Prince Philip was an 'inspiration and role model' to the Armed Forces

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Lucy Fisher
·2 min read
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Prince Philip armed forces - Caroline Seidel/DPA
Prince Philip armed forces - Caroline Seidel/DPA

The head of the Armed Forces has paid homage to the Duke of Edinburgh as a "great friend, inspiration and role model" to the services.

General Sir Nicholas Carter, the Chief of the Defence Staff, led military tributes to the senior royal Friday and said he would be "sorely missed".

"A life well lived, His Royal Highness leaves us with a legacy of indomitable spirit, steadfastness and an unshakeable sense of duty," Sir Nicholas said.

Highlighting the Duke’s 14 years of active service, including his courageous part in the Second World War, he added that the Duke remained "devoted" to the Royal Navy and wider military community throughout his life.

"His candour and his humour made many a serviceman and servicewoman chuckle on the countless visits that he made to the Armed Forces," the Chief of the Defence Staff recalled.

"He cared deeply about the values, standards and sense of service embodied in the military ethos. He was an immensely popular figure, and he was hugely respected by us all."

Sir Nicholas expressed gratitude on behalf of both current and former soldiers, sailors and airmen. He added: "Our thoughts and goodwill are very much with Her Majesty The Queen and the Royal Family at this sad time."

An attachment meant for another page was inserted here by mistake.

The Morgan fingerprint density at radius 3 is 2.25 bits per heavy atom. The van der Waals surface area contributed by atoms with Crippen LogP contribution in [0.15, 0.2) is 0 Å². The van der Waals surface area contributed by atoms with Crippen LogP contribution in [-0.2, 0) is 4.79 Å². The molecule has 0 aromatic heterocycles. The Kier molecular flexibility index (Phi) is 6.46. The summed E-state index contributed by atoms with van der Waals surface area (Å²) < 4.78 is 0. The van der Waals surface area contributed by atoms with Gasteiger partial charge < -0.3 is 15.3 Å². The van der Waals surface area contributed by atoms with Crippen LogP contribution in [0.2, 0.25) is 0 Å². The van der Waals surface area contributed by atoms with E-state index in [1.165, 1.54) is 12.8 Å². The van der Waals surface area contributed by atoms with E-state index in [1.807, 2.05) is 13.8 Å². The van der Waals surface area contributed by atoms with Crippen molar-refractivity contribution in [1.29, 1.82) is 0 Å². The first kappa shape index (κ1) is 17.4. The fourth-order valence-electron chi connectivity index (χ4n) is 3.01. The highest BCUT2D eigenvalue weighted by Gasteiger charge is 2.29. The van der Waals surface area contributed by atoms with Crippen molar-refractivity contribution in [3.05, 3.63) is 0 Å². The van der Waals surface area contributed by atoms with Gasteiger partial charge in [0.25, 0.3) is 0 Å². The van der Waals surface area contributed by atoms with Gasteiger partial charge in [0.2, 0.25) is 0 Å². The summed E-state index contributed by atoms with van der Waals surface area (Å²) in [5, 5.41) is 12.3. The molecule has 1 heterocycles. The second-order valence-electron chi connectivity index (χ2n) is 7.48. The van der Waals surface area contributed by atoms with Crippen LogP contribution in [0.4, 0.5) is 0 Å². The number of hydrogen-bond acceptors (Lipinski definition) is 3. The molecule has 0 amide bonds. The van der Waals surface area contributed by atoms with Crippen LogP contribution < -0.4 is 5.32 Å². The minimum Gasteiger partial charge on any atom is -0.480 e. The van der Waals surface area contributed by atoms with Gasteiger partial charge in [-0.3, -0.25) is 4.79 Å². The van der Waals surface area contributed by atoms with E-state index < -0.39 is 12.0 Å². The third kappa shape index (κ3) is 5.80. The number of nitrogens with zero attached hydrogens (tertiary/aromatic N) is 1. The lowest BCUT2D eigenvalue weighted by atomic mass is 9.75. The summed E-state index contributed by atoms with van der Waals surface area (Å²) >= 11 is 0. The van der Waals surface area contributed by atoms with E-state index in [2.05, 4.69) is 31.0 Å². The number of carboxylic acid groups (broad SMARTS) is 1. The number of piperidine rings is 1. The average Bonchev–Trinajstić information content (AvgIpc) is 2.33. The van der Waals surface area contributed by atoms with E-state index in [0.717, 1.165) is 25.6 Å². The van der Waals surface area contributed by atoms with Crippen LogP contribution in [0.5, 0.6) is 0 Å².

Prince Philip the man - Read more
Prince Philip the man - Read more

The Duke’s participation in the battle of Cape Matapan during the war saw him mentioned in despatches for "bravery and enterprise". He was also present at the surrender of Japan in 1945.

When he completed his naval service in 1953, having trained at Britannia Royal Naval College in Dartmouth and served aboard three warships, he went on to become Honorary Admiral of the Fleet, Captain General of the Royal Marines, Colonel-in-Chief of the Army Cadet Force and Air Commodore-in-chief of the Air Training Corps.

Military charities also offered tributes to the Duke for his commitment and patronage. The Royal Marines Charity marked how he gave "extraordinary service with dedication, energy, colour and sharp wit to his Queen, Commonwealth, country and Corps".

The Royal Navy and Royal Marines Charity meanwhile said his death would touch every member of the naval service and their families.

Air Vice-Marshal Christina Elliot, Controller of the Royal Air Force Benevolent Fund, said the Duke understood "only too well the call of duty, what it was to serve one’s country".

She recalled his contribution as President of the Guinea Pig Club, a social club initially created during the Second World War by RAF aircrew who survived violent crashes and became friends during their long recoveries.

The members of the club were "stoic and resilient in the face of great danger and adversity - qualities The Duke admired and shared", she said.